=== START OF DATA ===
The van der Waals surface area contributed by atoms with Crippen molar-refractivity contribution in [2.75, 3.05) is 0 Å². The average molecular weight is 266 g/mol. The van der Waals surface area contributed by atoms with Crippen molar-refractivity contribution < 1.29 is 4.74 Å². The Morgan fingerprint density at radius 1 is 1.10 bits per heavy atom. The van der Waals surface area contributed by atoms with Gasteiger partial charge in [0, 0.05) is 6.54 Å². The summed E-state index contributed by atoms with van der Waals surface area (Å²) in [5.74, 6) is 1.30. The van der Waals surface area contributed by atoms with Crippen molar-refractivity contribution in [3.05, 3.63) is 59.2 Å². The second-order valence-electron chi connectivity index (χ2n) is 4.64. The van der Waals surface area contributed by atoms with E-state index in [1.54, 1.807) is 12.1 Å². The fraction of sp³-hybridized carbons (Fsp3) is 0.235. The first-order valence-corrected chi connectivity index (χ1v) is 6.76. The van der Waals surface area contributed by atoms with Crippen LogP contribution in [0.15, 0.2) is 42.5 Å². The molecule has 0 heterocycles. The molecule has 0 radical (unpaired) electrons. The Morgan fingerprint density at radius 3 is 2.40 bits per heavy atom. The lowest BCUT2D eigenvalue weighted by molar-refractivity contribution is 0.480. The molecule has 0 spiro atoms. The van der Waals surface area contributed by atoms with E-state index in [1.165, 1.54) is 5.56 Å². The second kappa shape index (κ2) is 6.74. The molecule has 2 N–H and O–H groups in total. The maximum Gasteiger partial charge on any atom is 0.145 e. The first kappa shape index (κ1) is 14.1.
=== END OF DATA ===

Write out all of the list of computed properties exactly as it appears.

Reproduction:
The van der Waals surface area contributed by atoms with Crippen molar-refractivity contribution in [2.75, 3.05) is 0 Å². The average molecular weight is 266 g/mol. The van der Waals surface area contributed by atoms with Crippen molar-refractivity contribution < 1.29 is 4.74 Å². The Morgan fingerprint density at radius 1 is 1.10 bits per heavy atom. The van der Waals surface area contributed by atoms with Gasteiger partial charge in [0, 0.05) is 6.54 Å². The summed E-state index contributed by atoms with van der Waals surface area (Å²) in [5.74, 6) is 1.30. The van der Waals surface area contributed by atoms with Crippen molar-refractivity contribution in [3.05, 3.63) is 59.2 Å². The second-order valence-electron chi connectivity index (χ2n) is 4.64. The van der Waals surface area contributed by atoms with E-state index in [1.54, 1.807) is 12.1 Å². The fraction of sp³-hybridized carbons (Fsp3) is 0.235. The first-order valence-corrected chi connectivity index (χ1v) is 6.76. The van der Waals surface area contributed by atoms with Crippen LogP contribution in [0.15, 0.2) is 42.5 Å². The molecule has 0 heterocycles. The molecule has 0 radical (unpaired) electrons. The Morgan fingerprint density at radius 3 is 2.40 bits per heavy atom. The lowest BCUT2D eigenvalue weighted by molar-refractivity contribution is 0.480. The molecule has 0 spiro atoms. The van der Waals surface area contributed by atoms with E-state index in [1.165, 1.54) is 5.56 Å². The second kappa shape index (κ2) is 6.74. The molecule has 2 N–H and O–H groups in total. The maximum Gasteiger partial charge on any atom is 0.145 e. The first kappa shape index (κ1) is 14.1.